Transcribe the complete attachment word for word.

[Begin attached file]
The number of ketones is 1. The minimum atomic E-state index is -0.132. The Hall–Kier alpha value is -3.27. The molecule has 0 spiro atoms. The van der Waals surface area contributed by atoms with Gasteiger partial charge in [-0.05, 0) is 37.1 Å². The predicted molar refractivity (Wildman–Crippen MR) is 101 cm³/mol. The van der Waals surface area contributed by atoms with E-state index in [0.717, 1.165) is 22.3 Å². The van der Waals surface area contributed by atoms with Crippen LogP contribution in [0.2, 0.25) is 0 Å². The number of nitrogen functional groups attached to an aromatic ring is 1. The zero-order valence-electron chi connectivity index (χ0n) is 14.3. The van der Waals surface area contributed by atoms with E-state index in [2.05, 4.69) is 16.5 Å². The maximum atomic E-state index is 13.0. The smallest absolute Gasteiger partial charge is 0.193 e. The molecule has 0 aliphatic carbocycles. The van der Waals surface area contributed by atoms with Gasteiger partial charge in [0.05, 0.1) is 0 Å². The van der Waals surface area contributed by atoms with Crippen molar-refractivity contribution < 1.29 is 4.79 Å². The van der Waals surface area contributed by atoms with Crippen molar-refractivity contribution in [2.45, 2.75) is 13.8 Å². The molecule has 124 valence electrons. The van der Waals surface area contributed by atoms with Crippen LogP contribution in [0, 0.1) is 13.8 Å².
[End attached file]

The number of ketones is 1. The minimum atomic E-state index is -0.132. The Hall–Kier alpha value is -3.27. The molecule has 0 spiro atoms. The van der Waals surface area contributed by atoms with Gasteiger partial charge in [-0.05, 0) is 37.1 Å². The predicted molar refractivity (Wildman–Crippen MR) is 101 cm³/mol. The van der Waals surface area contributed by atoms with E-state index in [0.717, 1.165) is 22.3 Å². The van der Waals surface area contributed by atoms with Crippen LogP contribution in [0.2, 0.25) is 0 Å². The number of nitrogen functional groups attached to an aromatic ring is 1. The zero-order valence-electron chi connectivity index (χ0n) is 14.3. The van der Waals surface area contributed by atoms with E-state index in [2.05, 4.69) is 16.5 Å². The maximum atomic E-state index is 13.0. The smallest absolute Gasteiger partial charge is 0.193 e. The molecule has 0 aliphatic carbocycles. The van der Waals surface area contributed by atoms with Gasteiger partial charge in [0.05, 0.1) is 0 Å². The van der Waals surface area contributed by atoms with Crippen molar-refractivity contribution < 1.29 is 4.79 Å². The van der Waals surface area contributed by atoms with Crippen molar-refractivity contribution in [2.45, 2.75) is 13.8 Å². The molecule has 124 valence electrons. The van der Waals surface area contributed by atoms with Crippen LogP contribution in [0, 0.1) is 13.8 Å².